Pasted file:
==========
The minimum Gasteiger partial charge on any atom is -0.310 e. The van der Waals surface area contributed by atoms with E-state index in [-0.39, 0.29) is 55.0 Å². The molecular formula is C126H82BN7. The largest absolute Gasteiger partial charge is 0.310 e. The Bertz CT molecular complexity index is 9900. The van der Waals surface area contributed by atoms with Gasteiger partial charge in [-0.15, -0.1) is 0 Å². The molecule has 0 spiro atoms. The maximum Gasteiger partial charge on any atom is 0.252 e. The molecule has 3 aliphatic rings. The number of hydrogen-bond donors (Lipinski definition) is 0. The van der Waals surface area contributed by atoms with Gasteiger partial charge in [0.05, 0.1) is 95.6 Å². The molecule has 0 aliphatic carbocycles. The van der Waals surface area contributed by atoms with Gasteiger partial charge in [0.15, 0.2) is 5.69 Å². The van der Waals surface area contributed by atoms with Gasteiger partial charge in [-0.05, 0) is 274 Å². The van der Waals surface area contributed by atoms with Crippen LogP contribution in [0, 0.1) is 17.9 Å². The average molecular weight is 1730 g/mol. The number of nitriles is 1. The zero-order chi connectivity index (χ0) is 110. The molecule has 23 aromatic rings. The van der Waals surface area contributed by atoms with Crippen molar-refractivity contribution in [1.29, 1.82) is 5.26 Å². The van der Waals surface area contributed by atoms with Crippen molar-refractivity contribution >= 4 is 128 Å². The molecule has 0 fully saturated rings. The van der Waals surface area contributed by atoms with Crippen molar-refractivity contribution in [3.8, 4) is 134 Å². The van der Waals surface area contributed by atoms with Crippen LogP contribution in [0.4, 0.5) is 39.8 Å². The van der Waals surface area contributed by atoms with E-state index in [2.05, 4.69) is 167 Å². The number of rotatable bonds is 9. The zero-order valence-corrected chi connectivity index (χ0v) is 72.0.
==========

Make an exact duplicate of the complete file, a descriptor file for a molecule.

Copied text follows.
The minimum Gasteiger partial charge on any atom is -0.310 e. The van der Waals surface area contributed by atoms with E-state index in [-0.39, 0.29) is 55.0 Å². The molecular formula is C126H82BN7. The largest absolute Gasteiger partial charge is 0.310 e. The Bertz CT molecular complexity index is 9900. The van der Waals surface area contributed by atoms with Gasteiger partial charge in [-0.15, -0.1) is 0 Å². The molecule has 0 spiro atoms. The maximum Gasteiger partial charge on any atom is 0.252 e. The molecule has 3 aliphatic rings. The number of hydrogen-bond donors (Lipinski definition) is 0. The van der Waals surface area contributed by atoms with Gasteiger partial charge in [0.05, 0.1) is 95.6 Å². The molecule has 0 aliphatic carbocycles. The van der Waals surface area contributed by atoms with Gasteiger partial charge in [0.15, 0.2) is 5.69 Å². The van der Waals surface area contributed by atoms with Gasteiger partial charge in [-0.05, 0) is 274 Å². The van der Waals surface area contributed by atoms with Crippen LogP contribution in [0, 0.1) is 17.9 Å². The average molecular weight is 1730 g/mol. The number of nitriles is 1. The zero-order chi connectivity index (χ0) is 110. The molecule has 23 aromatic rings. The van der Waals surface area contributed by atoms with Crippen molar-refractivity contribution in [1.29, 1.82) is 5.26 Å². The van der Waals surface area contributed by atoms with Crippen molar-refractivity contribution >= 4 is 128 Å². The molecule has 0 fully saturated rings. The van der Waals surface area contributed by atoms with Crippen molar-refractivity contribution in [3.8, 4) is 134 Å². The van der Waals surface area contributed by atoms with Crippen LogP contribution in [0.4, 0.5) is 39.8 Å². The van der Waals surface area contributed by atoms with E-state index in [2.05, 4.69) is 167 Å². The number of rotatable bonds is 9. The zero-order valence-corrected chi connectivity index (χ0v) is 72.0.